Our great Washington monument in the theater community, Robert Prosky, passed away last night, or earlier this morning, after a fairly routine heart procedure went “terribly wrong,” according to son Andy. Bob was scheduled to be treated for arrhythmia but pushed back the operation so that it wouldn’t coincide too closely with our November 17th evening honoring him. Instead, he spent Thanksgiving in the hospital with pneumonia which, obviously, left him weaker. I’m understanding that he came back home and then returned to the hospital this week for the straight-forward operation. But his situation deteriorated gravely throughout the day yesterday. His sons Andy and Stefan were by his side when he passed.
It’s extraordinary that we had the event we did at the Austrian Embassy and then here at the theater on November 17, just three short weeks ago. Bob called the next day to tell us how happy he was with the event and that, by the way, he’d forgotten his car keys in the pocket of his corduroy trousers which he left in the dressing room, which he came to pick up the next morning. As the 110 people who were here on November 17th can attest, his final show, JOURNEYS, AN EVENING WITH ROBERT PROSKY AND FAMILY, was a fitting artistic finale to his brilliant career. People who loved Bob dearly were at the event, together with students from the Theatre Lab who were catching this master for the first time. The evening was a warm, witty, and interactive review of his career on stage and on screen and culminated with a scene from Arthur Miller’s THE PRICE and then lively interaction between Bob and his son. His final bow was a thing of beauty. We were happy to be there for a part of his brilliant journey on the American stage.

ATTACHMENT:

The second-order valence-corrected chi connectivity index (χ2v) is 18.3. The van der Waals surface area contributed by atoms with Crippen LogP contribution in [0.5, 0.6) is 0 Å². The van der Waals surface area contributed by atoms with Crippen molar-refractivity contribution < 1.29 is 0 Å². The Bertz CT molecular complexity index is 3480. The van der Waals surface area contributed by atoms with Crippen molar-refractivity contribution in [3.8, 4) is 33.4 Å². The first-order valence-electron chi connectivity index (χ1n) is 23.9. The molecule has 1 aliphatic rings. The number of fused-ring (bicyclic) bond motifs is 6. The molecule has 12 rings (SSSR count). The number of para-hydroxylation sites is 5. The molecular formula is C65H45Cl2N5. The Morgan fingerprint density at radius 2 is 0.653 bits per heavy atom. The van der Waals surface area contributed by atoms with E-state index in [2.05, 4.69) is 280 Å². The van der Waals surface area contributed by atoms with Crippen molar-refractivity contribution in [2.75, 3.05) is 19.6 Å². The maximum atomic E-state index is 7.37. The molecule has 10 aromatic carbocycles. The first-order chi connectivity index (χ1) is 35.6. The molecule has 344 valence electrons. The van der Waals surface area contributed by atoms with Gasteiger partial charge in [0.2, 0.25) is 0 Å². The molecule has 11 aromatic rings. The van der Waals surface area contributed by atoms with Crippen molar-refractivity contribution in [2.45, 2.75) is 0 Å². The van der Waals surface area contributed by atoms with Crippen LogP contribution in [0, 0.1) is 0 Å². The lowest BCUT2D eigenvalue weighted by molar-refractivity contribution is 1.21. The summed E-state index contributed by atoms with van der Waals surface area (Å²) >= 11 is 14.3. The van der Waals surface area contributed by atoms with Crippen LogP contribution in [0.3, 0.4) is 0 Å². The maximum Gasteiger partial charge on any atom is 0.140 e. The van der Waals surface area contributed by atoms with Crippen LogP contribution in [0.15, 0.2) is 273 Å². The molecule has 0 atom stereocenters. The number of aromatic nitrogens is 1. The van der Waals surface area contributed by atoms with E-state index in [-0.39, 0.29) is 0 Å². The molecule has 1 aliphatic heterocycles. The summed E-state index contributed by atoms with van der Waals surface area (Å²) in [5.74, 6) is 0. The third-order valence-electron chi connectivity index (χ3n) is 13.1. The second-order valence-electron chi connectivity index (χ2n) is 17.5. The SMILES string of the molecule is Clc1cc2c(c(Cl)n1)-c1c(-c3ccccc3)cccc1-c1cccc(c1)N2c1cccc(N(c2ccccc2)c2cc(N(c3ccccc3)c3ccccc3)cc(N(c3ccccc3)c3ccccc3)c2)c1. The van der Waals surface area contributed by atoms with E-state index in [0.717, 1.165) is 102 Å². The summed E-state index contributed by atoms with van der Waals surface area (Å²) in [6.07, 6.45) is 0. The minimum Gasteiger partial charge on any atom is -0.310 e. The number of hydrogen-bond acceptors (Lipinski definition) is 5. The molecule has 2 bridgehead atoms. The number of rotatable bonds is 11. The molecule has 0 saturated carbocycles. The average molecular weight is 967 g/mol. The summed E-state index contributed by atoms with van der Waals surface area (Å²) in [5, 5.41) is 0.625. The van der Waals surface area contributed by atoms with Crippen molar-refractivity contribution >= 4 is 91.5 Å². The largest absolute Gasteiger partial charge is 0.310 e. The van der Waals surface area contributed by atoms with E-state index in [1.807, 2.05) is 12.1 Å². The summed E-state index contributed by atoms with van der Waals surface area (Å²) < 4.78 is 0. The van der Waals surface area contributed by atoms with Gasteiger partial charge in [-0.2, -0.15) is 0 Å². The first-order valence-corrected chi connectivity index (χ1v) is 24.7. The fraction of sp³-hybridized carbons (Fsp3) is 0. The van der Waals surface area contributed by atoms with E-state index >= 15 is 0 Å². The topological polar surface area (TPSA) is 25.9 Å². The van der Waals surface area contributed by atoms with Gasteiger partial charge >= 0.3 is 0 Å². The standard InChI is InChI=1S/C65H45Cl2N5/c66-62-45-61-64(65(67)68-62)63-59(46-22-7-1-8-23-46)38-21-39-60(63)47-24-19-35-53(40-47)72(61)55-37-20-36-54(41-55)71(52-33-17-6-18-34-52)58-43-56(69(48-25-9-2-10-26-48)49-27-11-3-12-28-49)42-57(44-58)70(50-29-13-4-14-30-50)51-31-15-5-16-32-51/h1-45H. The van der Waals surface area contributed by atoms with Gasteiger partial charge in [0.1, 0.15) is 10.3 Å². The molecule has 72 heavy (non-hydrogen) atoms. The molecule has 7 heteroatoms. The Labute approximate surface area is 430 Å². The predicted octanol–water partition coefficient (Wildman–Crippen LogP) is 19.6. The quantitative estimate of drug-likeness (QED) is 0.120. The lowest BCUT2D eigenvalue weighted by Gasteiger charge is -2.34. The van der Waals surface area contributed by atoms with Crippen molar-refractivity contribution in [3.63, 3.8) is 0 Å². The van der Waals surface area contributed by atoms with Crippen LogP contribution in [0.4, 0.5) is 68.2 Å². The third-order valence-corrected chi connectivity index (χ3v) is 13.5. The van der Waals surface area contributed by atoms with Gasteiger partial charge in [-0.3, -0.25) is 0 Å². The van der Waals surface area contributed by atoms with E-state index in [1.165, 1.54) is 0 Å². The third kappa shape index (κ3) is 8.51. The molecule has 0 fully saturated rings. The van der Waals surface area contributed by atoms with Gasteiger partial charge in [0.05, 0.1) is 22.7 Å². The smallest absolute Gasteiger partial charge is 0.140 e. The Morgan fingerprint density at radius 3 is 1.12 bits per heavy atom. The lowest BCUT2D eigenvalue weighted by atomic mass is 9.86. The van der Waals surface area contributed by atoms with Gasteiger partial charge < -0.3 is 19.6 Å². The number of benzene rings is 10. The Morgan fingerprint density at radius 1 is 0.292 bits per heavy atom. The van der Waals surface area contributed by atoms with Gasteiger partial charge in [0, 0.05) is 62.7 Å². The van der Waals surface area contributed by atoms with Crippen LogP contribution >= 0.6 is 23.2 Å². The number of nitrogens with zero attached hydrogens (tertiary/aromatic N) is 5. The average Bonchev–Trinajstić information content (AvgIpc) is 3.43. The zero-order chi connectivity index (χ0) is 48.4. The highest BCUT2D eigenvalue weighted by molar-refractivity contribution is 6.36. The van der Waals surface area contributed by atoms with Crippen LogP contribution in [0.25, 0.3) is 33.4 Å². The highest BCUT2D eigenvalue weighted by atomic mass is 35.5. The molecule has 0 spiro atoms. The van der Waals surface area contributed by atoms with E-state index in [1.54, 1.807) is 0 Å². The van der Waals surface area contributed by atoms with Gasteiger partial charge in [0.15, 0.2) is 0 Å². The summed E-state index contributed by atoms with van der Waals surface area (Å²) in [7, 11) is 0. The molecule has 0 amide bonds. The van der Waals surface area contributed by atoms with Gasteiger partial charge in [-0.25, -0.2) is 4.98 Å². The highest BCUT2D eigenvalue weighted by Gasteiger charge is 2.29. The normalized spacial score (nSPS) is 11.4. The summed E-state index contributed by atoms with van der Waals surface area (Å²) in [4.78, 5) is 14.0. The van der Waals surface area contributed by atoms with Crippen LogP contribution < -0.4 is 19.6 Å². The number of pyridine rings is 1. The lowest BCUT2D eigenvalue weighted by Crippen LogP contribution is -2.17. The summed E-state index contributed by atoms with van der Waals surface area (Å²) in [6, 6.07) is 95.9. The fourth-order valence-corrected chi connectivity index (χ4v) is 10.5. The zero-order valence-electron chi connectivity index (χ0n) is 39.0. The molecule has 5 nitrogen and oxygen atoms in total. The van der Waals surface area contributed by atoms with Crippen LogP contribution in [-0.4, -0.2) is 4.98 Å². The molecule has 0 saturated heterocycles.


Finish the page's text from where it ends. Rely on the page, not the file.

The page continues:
Much more to come from us, and from others in the theater community.
Bob Prosky, born on December 13, 1930, was four days away from his 78th birthday.
A terrible loss. A wonderful jewel in our community is to be buried. His light lives on.